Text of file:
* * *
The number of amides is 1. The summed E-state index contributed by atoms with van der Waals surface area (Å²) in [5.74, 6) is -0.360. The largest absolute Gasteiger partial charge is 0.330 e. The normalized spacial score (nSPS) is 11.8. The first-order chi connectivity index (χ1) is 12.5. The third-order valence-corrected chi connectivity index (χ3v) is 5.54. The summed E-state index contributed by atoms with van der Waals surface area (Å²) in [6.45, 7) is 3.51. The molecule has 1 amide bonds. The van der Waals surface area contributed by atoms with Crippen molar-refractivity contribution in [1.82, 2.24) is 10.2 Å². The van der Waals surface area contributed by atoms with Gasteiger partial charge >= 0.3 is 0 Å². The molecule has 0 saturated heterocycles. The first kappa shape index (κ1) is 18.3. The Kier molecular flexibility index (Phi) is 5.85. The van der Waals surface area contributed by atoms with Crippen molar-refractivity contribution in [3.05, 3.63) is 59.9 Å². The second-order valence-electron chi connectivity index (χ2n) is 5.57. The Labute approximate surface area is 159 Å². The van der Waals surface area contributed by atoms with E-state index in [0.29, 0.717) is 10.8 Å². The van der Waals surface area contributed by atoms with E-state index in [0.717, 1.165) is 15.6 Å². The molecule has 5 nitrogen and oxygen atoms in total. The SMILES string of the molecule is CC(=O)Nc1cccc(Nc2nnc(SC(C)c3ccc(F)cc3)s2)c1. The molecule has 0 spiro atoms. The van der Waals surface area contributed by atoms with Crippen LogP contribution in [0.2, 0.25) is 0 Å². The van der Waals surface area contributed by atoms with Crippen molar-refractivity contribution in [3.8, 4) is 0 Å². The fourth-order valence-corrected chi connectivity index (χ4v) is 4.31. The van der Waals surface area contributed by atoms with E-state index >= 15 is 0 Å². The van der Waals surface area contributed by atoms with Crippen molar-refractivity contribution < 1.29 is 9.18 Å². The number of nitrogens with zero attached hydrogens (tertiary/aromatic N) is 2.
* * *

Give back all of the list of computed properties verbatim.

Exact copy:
The number of amides is 1. The summed E-state index contributed by atoms with van der Waals surface area (Å²) in [5.74, 6) is -0.360. The largest absolute Gasteiger partial charge is 0.330 e. The normalized spacial score (nSPS) is 11.8. The first-order chi connectivity index (χ1) is 12.5. The third-order valence-corrected chi connectivity index (χ3v) is 5.54. The summed E-state index contributed by atoms with van der Waals surface area (Å²) in [6.45, 7) is 3.51. The molecule has 1 amide bonds. The van der Waals surface area contributed by atoms with Crippen molar-refractivity contribution in [1.82, 2.24) is 10.2 Å². The van der Waals surface area contributed by atoms with Gasteiger partial charge >= 0.3 is 0 Å². The molecule has 0 saturated heterocycles. The first kappa shape index (κ1) is 18.3. The Kier molecular flexibility index (Phi) is 5.85. The van der Waals surface area contributed by atoms with Crippen molar-refractivity contribution in [3.05, 3.63) is 59.9 Å². The second-order valence-electron chi connectivity index (χ2n) is 5.57. The Labute approximate surface area is 159 Å². The van der Waals surface area contributed by atoms with E-state index in [0.29, 0.717) is 10.8 Å². The van der Waals surface area contributed by atoms with E-state index in [0.717, 1.165) is 15.6 Å². The molecule has 5 nitrogen and oxygen atoms in total. The SMILES string of the molecule is CC(=O)Nc1cccc(Nc2nnc(SC(C)c3ccc(F)cc3)s2)c1. The molecule has 0 spiro atoms. The van der Waals surface area contributed by atoms with Crippen LogP contribution in [0.2, 0.25) is 0 Å². The van der Waals surface area contributed by atoms with Crippen molar-refractivity contribution in [3.8, 4) is 0 Å². The fourth-order valence-corrected chi connectivity index (χ4v) is 4.31. The van der Waals surface area contributed by atoms with E-state index >= 15 is 0 Å². The van der Waals surface area contributed by atoms with Crippen molar-refractivity contribution < 1.29 is 9.18 Å². The number of nitrogens with zero attached hydrogens (tertiary/aromatic N) is 2.